What are the Construction Design and Management Regulations? header image

18th January, 2016

What are the Construction Design and Management Regulations?

The Construction (Design and Management) Regulations, also commonly referred to as the CDM Regulations, are a set of health and safety regulations that apply specifically to construction projects.

These Regulations have been revised several times so far...

  • CDM 2015
  • CDM 2007
  • CDM 1994

The most recent version, CDM 2015, applies to all construction projects in Great Britain, and replaces the previous (2007) version of the CDM regulations.

Now we know what the CDM regulations are, what impact do they have?

Well, first of all, every construction project must comply with these regulations. CDM 2015 applies to all construction projects including domestic.

To achieve its objectives the CDM regulations place duties on virtually everyone involved in construction work, particularly on key members of the project team such as the client, designers and contractors.

The regulations specify 5 key duty holders:

  • Clients
  • Principal Designer
  • Principal Contractor
  • Designers
  • Contractors

Each of these duty holders have to carry out the duties given to the under CDM.

Clients must make sure that the required duty holders are appointed, that relevant information is prepared and provided to other duty holders, that welfare facilities are provided, and that the Principal Designer and Principal Contractor carry out their duties under CDM 2015.

Every designer and contractor must comply with the specific designer and contractor duties under CDM 2015. All designers must eliminate, reduce or control foreseeable risks, and all contractors must plan, manage and monitor construction work under their control so that it is carried out without risks to health and safety.

The Principal Designer has additional duties, including assisting the the Client, and putting together the Pre-Construction Information and the Health and Safety File, and takes control of the pre-construction phase and any other designers (if more than one) must share information with the Principal Designer.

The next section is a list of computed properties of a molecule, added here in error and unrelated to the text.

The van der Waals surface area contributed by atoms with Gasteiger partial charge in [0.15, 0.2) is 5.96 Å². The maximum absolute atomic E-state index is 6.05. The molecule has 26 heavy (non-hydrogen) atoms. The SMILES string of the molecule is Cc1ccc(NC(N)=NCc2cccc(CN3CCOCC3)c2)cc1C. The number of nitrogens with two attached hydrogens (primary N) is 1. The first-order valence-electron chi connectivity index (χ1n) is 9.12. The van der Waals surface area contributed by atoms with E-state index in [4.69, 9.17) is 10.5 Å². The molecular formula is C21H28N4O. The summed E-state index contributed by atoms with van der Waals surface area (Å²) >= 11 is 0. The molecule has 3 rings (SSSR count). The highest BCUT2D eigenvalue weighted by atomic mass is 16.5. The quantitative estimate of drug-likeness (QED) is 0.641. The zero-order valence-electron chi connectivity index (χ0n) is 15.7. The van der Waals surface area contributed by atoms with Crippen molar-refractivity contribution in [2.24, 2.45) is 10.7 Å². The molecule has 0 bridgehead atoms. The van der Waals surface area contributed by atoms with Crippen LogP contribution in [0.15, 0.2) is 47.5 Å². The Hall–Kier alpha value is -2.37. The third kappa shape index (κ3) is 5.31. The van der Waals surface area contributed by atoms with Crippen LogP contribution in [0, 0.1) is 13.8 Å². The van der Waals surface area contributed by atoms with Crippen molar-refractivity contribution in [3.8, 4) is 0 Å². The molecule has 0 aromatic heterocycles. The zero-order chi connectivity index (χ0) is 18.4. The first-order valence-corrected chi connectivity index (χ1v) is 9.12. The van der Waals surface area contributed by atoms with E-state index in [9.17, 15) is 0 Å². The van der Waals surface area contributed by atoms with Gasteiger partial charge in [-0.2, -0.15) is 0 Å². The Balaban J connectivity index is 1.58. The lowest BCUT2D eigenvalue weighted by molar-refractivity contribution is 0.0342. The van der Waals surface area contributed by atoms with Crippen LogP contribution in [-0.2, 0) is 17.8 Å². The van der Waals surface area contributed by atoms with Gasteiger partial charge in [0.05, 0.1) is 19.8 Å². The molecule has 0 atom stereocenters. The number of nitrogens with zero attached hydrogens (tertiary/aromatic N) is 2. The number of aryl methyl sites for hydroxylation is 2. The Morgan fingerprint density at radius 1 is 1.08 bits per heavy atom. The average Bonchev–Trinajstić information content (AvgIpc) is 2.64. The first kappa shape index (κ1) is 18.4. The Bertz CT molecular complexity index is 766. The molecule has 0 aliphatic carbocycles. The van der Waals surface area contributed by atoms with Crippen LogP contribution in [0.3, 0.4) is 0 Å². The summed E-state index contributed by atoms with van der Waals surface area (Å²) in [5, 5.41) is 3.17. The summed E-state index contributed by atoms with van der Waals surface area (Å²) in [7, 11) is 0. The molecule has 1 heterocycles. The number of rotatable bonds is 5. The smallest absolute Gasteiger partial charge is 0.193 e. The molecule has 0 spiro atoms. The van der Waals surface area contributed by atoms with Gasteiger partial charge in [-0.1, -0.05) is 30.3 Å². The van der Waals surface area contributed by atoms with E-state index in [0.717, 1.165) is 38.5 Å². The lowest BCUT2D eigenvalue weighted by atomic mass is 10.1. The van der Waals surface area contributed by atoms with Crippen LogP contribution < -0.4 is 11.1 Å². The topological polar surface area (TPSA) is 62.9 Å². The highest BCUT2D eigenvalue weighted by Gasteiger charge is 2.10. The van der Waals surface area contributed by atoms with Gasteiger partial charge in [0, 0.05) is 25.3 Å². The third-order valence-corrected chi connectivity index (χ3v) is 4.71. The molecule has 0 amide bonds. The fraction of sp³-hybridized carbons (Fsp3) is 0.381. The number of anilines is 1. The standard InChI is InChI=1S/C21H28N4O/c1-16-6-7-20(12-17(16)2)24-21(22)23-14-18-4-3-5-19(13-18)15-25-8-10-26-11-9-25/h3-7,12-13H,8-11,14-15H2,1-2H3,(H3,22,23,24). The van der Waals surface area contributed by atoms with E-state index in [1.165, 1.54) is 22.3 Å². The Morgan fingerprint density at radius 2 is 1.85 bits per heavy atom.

The Principal Contractor has additional duties and takes control of the construction phase and all other contractors must comply with the Principal Contractors Construction Phase Plan, and any site rules and procedures.

Under CDM 2015, certain projects (usually any project lasting over 30 days with 20 workers, or involving more than 500 person days) require notification to be submitted to the HSE.

The CDM regulations also cover other health and safety requirements in addition to duty holders, including welfare requirements and general requirements for all construction sites, such as security, traffic, emergency procedures and lighting.

Need CDM Help?

Get CDM support on your construction projects with our free guides and support packs for all duty holders.

CDM Support

Recent posts like this...

CDM 2015 Client Duties Explained

Clients are one of the five key duty holders under the Construction (Design and Management) Regulations (CDM) 2015. In this post we explain why clients have duties, and what their responsibilities are under CDM 2015. A client is anyone having construction work carried out.

Read Post

What is the HSE’s F10 notification form?

If you work in construction or have been involved in construction projects in recent years you may have heard the term ‘F10 notification’ or the need to notify the project to the HSE. What exactly is the requirement to notify and what information is needed for the HSE’s F10 notification form?

Read Post

Does CDM apply to landscaping work?

Are landscaping works construction projects? And does CDM apply? The CDM regulations apply to all construction projects, no matter how long, in both residential and commercial sectors. In what circumstances does this include landscaping, and in what do you need to do to comply?

Read Post

HASpod makes health and safety simple.

Learn More